Corporate tax rate

Peadar Kirby11/04/2011

Peadar Kirby: The issue of Ireland’s rate of corporation tax again dominated the news agenda over the weekend with the standoff between some EU Ministers (notably the Germans) and Irish Ministers being yet again reiterated. It appears ever clearer that the refusal of the Irish side to enter into discussions on the issue is becoming the obstacle to gaining a lower interest rate on the country’s borrowings and, perhaps, other concessions also on the contents of the bailout package. What is most disturbing is the lack of any debate here in Ireland as to whether the dogged stance being adopted by Irish Ministers is in the best interests of Irish development, as to whose interests it most serves, and as to what might be the balance to be struck between moral and economic grounds for continuing the present stance. The extent to which the present policy stance has been elevated into a fundamental bedrock of national policy and the extent to which the media and commentators accept this without the slighted debate or questioning, invites comparison with the worst days of the cosy consensus of the Celtic Tiger period.

There are at least three major dimensions of the issue that require public debate. The first is the economic one and, for most of those who mention this issue, this seems the only dimension that matters. But, in addition, there is a major moral dimension that urgently requires airing, and a dimension relating to international justice and fairness highlighted recently in an interesting analysis paper published by the Debt and Development Coalition Ireland which seemed to get little media attention.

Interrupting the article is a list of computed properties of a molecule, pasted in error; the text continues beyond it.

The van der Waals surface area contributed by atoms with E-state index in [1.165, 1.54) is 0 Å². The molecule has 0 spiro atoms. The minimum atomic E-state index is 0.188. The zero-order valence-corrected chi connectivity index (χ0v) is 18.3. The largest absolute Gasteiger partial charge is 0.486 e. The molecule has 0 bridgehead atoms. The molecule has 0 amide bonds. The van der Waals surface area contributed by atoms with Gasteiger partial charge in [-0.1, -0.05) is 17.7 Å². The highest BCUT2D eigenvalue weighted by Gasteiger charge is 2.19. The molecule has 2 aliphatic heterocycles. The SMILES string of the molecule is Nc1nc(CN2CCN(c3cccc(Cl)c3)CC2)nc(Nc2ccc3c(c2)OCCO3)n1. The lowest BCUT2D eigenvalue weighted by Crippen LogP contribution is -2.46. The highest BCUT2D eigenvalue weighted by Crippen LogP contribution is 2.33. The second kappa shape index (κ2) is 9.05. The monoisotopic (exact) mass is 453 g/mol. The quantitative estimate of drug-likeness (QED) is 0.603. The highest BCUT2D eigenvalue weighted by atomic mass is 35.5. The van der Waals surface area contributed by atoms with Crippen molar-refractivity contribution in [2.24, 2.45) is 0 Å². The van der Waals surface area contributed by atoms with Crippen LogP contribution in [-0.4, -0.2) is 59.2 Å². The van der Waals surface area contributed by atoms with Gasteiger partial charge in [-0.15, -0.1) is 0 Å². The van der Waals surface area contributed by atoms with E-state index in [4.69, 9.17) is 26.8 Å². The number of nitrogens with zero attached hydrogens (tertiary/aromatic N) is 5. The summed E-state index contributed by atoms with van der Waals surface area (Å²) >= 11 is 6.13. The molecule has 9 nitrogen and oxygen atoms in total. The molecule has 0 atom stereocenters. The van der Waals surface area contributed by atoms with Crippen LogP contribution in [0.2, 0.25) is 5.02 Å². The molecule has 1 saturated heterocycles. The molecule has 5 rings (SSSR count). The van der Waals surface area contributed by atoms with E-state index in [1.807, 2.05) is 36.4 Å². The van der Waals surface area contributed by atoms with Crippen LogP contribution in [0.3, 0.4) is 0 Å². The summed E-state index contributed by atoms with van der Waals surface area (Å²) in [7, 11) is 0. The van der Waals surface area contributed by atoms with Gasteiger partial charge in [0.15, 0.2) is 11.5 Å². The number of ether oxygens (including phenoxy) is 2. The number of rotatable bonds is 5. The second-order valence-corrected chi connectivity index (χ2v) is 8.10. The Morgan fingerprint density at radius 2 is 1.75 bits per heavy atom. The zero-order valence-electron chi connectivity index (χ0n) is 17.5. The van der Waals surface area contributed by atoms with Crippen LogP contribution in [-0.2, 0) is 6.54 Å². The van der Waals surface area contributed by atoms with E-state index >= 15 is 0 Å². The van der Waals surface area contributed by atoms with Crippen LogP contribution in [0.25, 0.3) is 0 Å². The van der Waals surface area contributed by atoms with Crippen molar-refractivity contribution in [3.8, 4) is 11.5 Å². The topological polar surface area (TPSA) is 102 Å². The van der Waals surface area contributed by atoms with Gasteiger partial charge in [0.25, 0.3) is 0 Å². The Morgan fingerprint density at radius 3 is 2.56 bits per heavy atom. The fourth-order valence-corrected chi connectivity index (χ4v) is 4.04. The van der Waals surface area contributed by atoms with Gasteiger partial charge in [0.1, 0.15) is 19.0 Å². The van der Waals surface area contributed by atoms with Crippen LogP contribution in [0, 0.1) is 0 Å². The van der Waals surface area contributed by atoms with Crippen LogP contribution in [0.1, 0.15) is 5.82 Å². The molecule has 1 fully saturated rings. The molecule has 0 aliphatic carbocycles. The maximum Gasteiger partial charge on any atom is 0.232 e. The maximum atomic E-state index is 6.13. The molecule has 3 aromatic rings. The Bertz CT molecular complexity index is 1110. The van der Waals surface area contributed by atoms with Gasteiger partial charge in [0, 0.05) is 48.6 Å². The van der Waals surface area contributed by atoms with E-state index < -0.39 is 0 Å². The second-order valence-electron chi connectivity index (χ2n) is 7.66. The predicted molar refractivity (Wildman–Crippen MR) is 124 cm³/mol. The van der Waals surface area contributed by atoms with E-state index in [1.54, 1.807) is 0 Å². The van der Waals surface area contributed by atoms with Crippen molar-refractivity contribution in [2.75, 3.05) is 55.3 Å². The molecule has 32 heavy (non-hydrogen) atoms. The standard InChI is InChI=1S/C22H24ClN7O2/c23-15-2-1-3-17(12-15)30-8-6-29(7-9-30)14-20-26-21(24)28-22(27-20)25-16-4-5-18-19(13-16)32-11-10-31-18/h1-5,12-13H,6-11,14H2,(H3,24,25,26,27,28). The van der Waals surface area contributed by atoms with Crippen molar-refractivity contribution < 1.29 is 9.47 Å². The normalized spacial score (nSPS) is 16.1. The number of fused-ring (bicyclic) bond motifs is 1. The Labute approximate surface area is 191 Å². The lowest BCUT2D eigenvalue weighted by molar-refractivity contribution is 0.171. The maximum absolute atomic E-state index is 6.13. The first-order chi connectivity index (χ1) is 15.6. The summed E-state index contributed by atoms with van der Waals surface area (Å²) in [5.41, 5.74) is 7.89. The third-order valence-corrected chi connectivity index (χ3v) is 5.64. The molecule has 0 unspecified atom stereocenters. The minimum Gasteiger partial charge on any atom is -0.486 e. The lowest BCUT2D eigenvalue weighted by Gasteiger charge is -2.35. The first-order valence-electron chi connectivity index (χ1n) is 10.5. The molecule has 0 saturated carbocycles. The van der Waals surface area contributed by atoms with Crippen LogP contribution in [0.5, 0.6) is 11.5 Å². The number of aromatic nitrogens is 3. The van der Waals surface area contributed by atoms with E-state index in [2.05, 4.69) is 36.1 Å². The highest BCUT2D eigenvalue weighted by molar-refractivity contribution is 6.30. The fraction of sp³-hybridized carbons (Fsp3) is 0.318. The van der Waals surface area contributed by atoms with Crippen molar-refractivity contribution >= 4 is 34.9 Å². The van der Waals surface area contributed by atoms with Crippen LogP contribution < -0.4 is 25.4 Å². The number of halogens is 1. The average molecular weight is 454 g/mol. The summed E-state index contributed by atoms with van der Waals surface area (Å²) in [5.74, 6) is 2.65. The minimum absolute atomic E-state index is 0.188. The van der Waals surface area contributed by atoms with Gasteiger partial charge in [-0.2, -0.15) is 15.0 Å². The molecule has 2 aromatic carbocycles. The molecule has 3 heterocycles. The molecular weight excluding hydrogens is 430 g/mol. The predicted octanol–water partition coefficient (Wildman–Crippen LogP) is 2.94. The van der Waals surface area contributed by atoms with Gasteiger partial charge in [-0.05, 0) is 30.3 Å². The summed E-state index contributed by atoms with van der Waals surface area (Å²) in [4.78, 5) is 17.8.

To deal with the economic issue firstly. To many it seems self-evident that raising our corporation tax rate would damage our attractiveness for foreign investors. Perhaps this is true, but it would be good to have some evidence to back up such a claim. Just what damage might a few percentage points on our low rate do to Ireland’s attractiveness as a destination for investors? In other words, among the many attractions of Ireland, just how important is the present rate of tax? Indeed, the argument of some Ministers that in effect France has a lower rate than does Ireland could lead one to draw the conclusion that the tax rate is not the determining factor after all, given that Ireland continues to attract investment in this situation. Furthermore, the argument needs to be broadened to a discussion of industrial policy, something that is urgently overdue. Numerous reports have been issued over recent decades recommending that the state wean itself off its dependence on foreign investment yet, if anything, that dependence has grown over this period. One wonders what positive advantages for the development of a more robust and consistent policy for the growth of SMEs might result from the raising of our corporation tax rate, particularly if the tax regime could be designed in a way that did help foster greater innovation in this sector. At the very least, a rise in the corporation tax rate would serve to wean our politicians and officials off the instinctive reaction that economic development and export-led growth have to depend on foreign investors.